Chart Property Partnership, as LPA Receivers, are frequently asked by lenders, borrowers and even tenants the following questions. When we discuss receivers, many people automatically think of company receivers or administrators; the type that took over Woolworths and MFI and more recently Portsmouth and Rangers football clubs. Below we discuss Law of Property Act Fixed Charge Receivers in greater depth.
LPA Receivers and fixed charge receivers; what is the difference?
A Law of Property Act fixed charge receiver is a single asset receiver appointed over a property, rather than a company. It is a means for a lender to “ring fence” an asset and its income within a company, over which they have a fixed charge or mortgage. The terms LPA and fixed charge come from the Law of Property Act 1925, under which we are appointed and which gives certain constrained rights to act. The rights to appoint occur at the time in which power of sale has arisen. They are then underpinned by terms within the fixed charge, such as the mortgage deed, which gives the receiver his or her specific, wide ranging powers to act.
What powers do LPA or fixed charge receivers have?
A Fixed Charge Receiver’s powers to act are set out in the LPA, but more specifically, in the mortgage deed. Once appointed the receiver is acting in the interests of, and, therefore, an agent of the borrower. This is not to be confused with an estate agent or similar role. (By agent, we mean acting in loco parentis.) Once an appointment has been made the borrower no longer has any rights to act; he cannot collect rents or issue valid receipts, he cannot sell or let the property and he has no rights in terms of the property management. He neither has the right to enter the building, nor to interfere in the management of the asset in any way. The receiver, however, has the power to collect rents, enter into leases, and enter into contracts for sale or any other relevant contract pertaining to the management of the building. However, while appointed by the lender and acting for the bank, the receiver still owes a duty of care to the borrower and is treated in law as the borrower’s representative. The borrower remains the legal owner of the property and is responsible for all costs and liabilities, including empty rates. This is the responsibility of neither the receiver nor the bank. An LPA receiver has a number of legal responsibilities, which we will elaborate on shortly.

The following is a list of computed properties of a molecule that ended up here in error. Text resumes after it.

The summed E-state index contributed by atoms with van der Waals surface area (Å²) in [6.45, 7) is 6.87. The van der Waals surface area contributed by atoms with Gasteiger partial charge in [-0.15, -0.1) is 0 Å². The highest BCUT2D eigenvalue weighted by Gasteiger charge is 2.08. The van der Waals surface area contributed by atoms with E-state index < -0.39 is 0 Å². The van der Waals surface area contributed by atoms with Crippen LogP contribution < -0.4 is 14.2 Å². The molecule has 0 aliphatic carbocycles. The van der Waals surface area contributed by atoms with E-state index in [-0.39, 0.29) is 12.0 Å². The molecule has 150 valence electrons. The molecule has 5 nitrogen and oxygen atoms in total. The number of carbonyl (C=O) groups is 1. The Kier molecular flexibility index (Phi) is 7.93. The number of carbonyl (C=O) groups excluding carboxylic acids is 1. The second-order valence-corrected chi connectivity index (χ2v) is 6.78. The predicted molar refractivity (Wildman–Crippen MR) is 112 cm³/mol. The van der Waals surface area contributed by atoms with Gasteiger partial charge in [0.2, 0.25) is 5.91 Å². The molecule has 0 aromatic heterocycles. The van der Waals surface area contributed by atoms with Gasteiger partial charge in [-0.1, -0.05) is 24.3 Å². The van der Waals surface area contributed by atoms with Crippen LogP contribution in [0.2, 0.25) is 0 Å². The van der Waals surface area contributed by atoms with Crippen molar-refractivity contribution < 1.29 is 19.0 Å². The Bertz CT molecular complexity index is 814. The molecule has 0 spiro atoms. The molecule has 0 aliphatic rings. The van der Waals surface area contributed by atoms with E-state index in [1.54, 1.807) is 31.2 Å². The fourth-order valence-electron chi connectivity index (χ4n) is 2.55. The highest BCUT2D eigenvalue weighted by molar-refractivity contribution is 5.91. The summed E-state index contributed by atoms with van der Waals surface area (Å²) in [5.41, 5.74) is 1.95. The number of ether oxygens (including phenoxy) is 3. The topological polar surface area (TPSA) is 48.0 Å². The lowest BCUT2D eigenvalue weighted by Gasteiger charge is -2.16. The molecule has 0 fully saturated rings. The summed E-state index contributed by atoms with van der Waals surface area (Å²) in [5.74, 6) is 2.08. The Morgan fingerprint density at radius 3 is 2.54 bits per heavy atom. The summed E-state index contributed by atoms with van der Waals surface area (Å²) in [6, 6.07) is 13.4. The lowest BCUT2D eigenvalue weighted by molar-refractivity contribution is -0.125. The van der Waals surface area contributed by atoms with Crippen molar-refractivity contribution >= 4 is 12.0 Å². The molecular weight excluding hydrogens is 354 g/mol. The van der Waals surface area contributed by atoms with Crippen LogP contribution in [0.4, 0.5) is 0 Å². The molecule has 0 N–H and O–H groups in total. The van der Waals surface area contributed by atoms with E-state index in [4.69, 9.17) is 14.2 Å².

How would you appoint an LPA receiver or fixed charge receiver?
The first thing you need to do is secure confirmation from your lawyer that an appointment is valid. Once validated, there are many attractive advantages to LPA Receivership, such as the ease in which an appointment can be made. The bank simply needs to advise the borrower of the breach and serve a formal demand for repayment of the debt. This demand gives rise to the power of sale and triggers the ability to appoint.